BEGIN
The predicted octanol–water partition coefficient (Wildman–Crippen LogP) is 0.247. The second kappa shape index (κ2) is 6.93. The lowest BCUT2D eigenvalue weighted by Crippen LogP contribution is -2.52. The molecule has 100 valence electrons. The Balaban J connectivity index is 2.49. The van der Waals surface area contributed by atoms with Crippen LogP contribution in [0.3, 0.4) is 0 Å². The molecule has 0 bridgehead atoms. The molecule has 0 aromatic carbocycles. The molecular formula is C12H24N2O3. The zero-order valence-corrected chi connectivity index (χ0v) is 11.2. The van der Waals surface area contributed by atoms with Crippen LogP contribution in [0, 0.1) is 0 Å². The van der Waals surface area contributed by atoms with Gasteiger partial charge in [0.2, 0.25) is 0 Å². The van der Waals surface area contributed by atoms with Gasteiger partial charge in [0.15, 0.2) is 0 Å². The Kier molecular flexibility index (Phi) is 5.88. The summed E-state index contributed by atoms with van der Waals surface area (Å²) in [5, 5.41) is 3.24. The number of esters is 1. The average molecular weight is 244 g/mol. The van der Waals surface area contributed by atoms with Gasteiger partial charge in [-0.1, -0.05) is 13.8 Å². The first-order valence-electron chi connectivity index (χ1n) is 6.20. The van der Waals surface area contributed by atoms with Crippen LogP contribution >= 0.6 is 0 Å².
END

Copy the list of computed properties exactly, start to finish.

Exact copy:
The predicted octanol–water partition coefficient (Wildman–Crippen LogP) is 0.247. The second kappa shape index (κ2) is 6.93. The lowest BCUT2D eigenvalue weighted by Crippen LogP contribution is -2.52. The molecule has 100 valence electrons. The Balaban J connectivity index is 2.49. The van der Waals surface area contributed by atoms with Crippen LogP contribution in [0.3, 0.4) is 0 Å². The molecule has 0 bridgehead atoms. The molecule has 0 aromatic carbocycles. The molecular formula is C12H24N2O3. The zero-order valence-corrected chi connectivity index (χ0v) is 11.2. The van der Waals surface area contributed by atoms with Crippen LogP contribution in [0, 0.1) is 0 Å². The van der Waals surface area contributed by atoms with Gasteiger partial charge in [0.2, 0.25) is 0 Å². The van der Waals surface area contributed by atoms with Gasteiger partial charge in [0.15, 0.2) is 0 Å². The Kier molecular flexibility index (Phi) is 5.88. The summed E-state index contributed by atoms with van der Waals surface area (Å²) in [5, 5.41) is 3.24. The number of esters is 1. The average molecular weight is 244 g/mol. The van der Waals surface area contributed by atoms with Gasteiger partial charge in [-0.1, -0.05) is 13.8 Å². The first-order valence-electron chi connectivity index (χ1n) is 6.20. The van der Waals surface area contributed by atoms with Crippen LogP contribution >= 0.6 is 0 Å².